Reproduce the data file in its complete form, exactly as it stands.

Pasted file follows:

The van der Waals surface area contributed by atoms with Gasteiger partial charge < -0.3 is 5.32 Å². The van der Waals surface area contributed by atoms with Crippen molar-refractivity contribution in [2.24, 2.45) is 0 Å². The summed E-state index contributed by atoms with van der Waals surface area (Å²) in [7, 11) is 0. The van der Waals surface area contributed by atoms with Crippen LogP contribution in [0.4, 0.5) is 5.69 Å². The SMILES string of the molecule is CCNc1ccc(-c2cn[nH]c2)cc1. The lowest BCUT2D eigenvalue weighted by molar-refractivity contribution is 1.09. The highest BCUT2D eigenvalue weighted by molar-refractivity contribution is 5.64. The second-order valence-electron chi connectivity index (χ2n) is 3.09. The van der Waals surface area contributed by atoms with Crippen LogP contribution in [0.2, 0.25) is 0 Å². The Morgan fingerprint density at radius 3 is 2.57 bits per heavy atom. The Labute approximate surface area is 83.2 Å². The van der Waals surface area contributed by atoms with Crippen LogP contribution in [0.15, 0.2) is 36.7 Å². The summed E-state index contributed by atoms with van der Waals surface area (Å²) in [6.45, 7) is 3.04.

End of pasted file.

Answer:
The van der Waals surface area contributed by atoms with Gasteiger partial charge < -0.3 is 5.32 Å². The van der Waals surface area contributed by atoms with Crippen molar-refractivity contribution in [2.24, 2.45) is 0 Å². The summed E-state index contributed by atoms with van der Waals surface area (Å²) in [7, 11) is 0. The van der Waals surface area contributed by atoms with Crippen LogP contribution in [0.4, 0.5) is 5.69 Å². The SMILES string of the molecule is CCNc1ccc(-c2cn[nH]c2)cc1. The lowest BCUT2D eigenvalue weighted by molar-refractivity contribution is 1.09. The highest BCUT2D eigenvalue weighted by molar-refractivity contribution is 5.64. The second-order valence-electron chi connectivity index (χ2n) is 3.09. The van der Waals surface area contributed by atoms with Crippen LogP contribution in [0.2, 0.25) is 0 Å². The Morgan fingerprint density at radius 3 is 2.57 bits per heavy atom. The Labute approximate surface area is 83.2 Å². The van der Waals surface area contributed by atoms with Crippen LogP contribution in [0.15, 0.2) is 36.7 Å². The summed E-state index contributed by atoms with van der Waals surface area (Å²) in [6.45, 7) is 3.04.